Subject: Calculus 1

Courses: MATH120, MATH130, MATH140

Posted by: Mark

Courses: MATH120, MATH130, MATH140

Posted by: Mark

Optimization, or finding the maximums or minimums of a function, is one of the first applications of the derivative you'll learn in college calculus.

In this video, we'll go over an example where we find the dimensions of a corral (animal pen) that maximizes its area, subject to a constraint on its perimeter. Other types of optimization problems that commonly come up in calculus are:

- Maximizing the volume of a box or other container
- Minimizing the cost or surface area of a container
- Minimizing the distance between a point and a curve
- Minimizing production time
- Maximizing revenue or profit

This video goes through the essential steps of identifying constrained optimization problems, setting up the equations, and using calculus to solve for the optimum points.

You're in charge of designing a custom fish tank. The tank needs to have a square bottom and an open top. You want to maximize the volume of the tank, but you can only use 192 square inches of glass at most. What are the dimensions of the tank?

The **objective** function is the formula for the volume of a rectangular box:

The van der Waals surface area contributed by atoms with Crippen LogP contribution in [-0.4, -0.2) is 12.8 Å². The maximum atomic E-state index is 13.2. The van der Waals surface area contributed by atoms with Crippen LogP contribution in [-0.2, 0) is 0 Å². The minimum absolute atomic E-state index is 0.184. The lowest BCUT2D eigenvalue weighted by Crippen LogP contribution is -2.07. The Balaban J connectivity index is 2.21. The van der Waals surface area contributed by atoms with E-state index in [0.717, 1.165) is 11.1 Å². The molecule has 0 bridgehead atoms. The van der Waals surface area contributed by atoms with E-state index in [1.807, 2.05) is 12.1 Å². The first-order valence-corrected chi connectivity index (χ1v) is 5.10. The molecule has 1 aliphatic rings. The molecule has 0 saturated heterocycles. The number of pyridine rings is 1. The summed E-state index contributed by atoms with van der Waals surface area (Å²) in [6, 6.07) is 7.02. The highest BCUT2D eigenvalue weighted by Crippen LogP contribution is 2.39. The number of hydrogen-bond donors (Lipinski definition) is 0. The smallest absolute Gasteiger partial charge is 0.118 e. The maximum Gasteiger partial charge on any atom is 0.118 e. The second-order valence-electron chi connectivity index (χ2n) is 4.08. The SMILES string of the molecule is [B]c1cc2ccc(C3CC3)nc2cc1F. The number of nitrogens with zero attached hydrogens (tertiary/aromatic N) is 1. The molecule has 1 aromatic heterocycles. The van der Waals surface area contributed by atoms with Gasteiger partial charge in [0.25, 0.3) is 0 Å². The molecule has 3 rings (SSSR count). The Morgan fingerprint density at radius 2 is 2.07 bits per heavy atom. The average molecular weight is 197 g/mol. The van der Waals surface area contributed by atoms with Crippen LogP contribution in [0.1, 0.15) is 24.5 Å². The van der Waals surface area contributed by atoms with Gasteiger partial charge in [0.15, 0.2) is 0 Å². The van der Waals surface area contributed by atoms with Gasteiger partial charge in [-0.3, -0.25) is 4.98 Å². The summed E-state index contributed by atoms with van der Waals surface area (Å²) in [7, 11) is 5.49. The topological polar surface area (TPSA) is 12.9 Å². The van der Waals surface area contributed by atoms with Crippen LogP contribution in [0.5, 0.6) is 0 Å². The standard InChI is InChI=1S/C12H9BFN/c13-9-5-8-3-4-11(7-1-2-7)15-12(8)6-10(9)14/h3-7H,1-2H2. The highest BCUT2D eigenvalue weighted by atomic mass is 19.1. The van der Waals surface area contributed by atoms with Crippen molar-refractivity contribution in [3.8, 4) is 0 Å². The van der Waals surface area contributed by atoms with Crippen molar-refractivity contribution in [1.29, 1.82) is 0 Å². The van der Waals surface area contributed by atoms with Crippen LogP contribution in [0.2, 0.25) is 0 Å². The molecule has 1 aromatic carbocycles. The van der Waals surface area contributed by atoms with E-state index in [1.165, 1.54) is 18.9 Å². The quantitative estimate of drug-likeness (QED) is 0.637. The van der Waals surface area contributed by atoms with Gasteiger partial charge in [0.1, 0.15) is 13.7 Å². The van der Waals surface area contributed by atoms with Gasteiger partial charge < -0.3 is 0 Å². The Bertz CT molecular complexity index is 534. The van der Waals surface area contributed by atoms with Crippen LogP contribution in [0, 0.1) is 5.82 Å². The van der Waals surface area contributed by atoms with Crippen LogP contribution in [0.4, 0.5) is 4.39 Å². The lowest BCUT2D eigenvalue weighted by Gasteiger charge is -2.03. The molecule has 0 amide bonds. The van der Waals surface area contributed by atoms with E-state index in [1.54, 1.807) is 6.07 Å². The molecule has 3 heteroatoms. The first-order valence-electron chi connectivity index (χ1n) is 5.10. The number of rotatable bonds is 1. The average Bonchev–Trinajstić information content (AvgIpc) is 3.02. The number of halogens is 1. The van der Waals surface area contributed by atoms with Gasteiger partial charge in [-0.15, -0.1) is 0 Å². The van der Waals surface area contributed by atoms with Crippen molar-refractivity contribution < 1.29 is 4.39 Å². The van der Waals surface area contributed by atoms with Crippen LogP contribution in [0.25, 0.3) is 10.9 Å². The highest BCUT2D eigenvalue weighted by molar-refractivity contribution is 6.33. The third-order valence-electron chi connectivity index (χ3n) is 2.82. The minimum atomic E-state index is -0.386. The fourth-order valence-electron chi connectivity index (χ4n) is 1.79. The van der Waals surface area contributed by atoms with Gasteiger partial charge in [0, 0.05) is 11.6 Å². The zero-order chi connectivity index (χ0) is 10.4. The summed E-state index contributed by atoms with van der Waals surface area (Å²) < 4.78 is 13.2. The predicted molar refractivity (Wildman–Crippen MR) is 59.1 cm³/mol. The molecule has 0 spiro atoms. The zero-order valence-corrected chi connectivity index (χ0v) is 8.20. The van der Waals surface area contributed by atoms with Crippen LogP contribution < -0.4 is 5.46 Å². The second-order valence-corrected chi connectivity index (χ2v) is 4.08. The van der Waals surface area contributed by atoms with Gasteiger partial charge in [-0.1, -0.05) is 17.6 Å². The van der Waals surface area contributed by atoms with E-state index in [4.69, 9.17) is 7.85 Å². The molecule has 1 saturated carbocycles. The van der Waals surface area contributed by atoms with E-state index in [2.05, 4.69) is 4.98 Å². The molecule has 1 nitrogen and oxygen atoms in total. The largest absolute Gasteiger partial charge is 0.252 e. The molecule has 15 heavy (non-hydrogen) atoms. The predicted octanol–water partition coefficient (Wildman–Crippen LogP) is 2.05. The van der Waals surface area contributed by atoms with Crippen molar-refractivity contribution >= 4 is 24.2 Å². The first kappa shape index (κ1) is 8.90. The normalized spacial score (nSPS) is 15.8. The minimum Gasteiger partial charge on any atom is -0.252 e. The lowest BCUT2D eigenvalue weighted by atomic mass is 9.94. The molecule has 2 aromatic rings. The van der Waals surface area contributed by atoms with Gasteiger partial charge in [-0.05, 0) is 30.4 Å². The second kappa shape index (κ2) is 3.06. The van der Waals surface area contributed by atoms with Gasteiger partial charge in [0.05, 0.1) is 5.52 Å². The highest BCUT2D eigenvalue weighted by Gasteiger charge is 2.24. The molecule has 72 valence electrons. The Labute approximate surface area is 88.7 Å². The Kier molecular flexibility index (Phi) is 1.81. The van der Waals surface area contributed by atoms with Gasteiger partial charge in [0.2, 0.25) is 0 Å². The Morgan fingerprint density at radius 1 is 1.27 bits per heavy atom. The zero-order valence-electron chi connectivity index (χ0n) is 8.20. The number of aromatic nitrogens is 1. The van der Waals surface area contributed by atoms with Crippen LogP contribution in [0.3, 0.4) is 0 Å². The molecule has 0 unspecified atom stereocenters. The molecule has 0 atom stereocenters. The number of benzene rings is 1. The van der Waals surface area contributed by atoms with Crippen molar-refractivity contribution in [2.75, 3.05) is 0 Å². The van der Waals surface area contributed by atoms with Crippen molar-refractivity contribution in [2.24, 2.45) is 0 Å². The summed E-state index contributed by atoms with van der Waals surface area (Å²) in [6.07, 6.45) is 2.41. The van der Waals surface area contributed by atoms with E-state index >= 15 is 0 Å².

\[ V = \text{length} \times \text{width} \times \text{height} = X \times X \times Y \\[2ex] V = X^2Y\]

The **constraint** equation is the total surface area of the tank (since the surface area determines the amount of glass we'll use). The surface area is simply the sum of the areas of the sides and bottom (the top is open).

\[ SA = X \times X + XY + XY + XY + XY \\[2ex] SA = X^2 + 4XY = 192\]

\[ V = X^2 \times Y \\[2ex] SA = X^2 + 4XY = 192 \\ \quad \quad \quad - X^2 \quad \quad - X^2 \\[2ex] 4XY = 192 - X^2 \\[2ex] \frac{4XY}{4X} = \frac{192 - X^2}{4X} \\[2ex] Y = \frac {1}{4X} \times (192-X^2) \\[2ex] V = X^2 \times \frac{1}{4X} \times (192-X^2) \\[2ex] V = \frac{X^2}{4X} \times (192-X^2) \\[2ex] V = \frac{X}{4} \times (192-X^2) \\[2ex] V = \frac{1}{4} \times (192X - X^3)\]

\[ V' = \frac{1}{4} \times (192 - 3X^2) = 0 \\[2ex] V' = [\frac{1}{4} \times (192 - 3X^2)] \times 4 = 0 \times 4 \\[2ex] V' = 192 - 3X^2 = 0 \\ \phantom{V' = } - 192 \quad \quad - 192 \\[2ex] - 3X^2 = -192 \\[2ex] \frac{-3X^2}{-3} = \frac{-192}{-3} \\[2ex] X^2 = 64 \\[2ex] \sqrt{X^2} = \sqrt{64} \\[2ex] X = 8\]

**Test slope at \(X=7\)**

\[ V'(7) = \frac{1}{4} \times (192 - 3(7)^2) \\[2ex] V'(7) = \frac{1}{4} \times (192 - 147) \\[2ex] V'(7) = \frac{1}{4} \times 45 \\[2ex] V'(7) = \frac{45}{4} = 11.25 \\[2ex]\]

**Test slope at \(X=9\)**

\[ V'(7) = \frac{1}{4} \times (192 - 3(9)^2) \\[2ex] V'(7) = \frac{1}{4} \times (192 - 243) \\[2ex] V'(7) = \frac{1}{4} \times -51 \\[2ex] V'(7) = \frac{-51}{4} = -12.75\]

Derivative goes from positive, to zero, to negative, so \(X = 8\) is a max

\[ Y = \frac {1} {4X} \times (192-X^2) \\[2ex] Y = \frac {1} {4 \times 8} \times (192-8^2) \\[2ex] Y = \frac {1} {32} \times (192-64) \\[2ex] Y = \frac {1} {32} \times (128) \\[2ex] Y = \frac {128} {32} \\[2ex] Y = 4\]

**An \(8 \times 8 \times 4\) inch tank gives us the maximum volume.**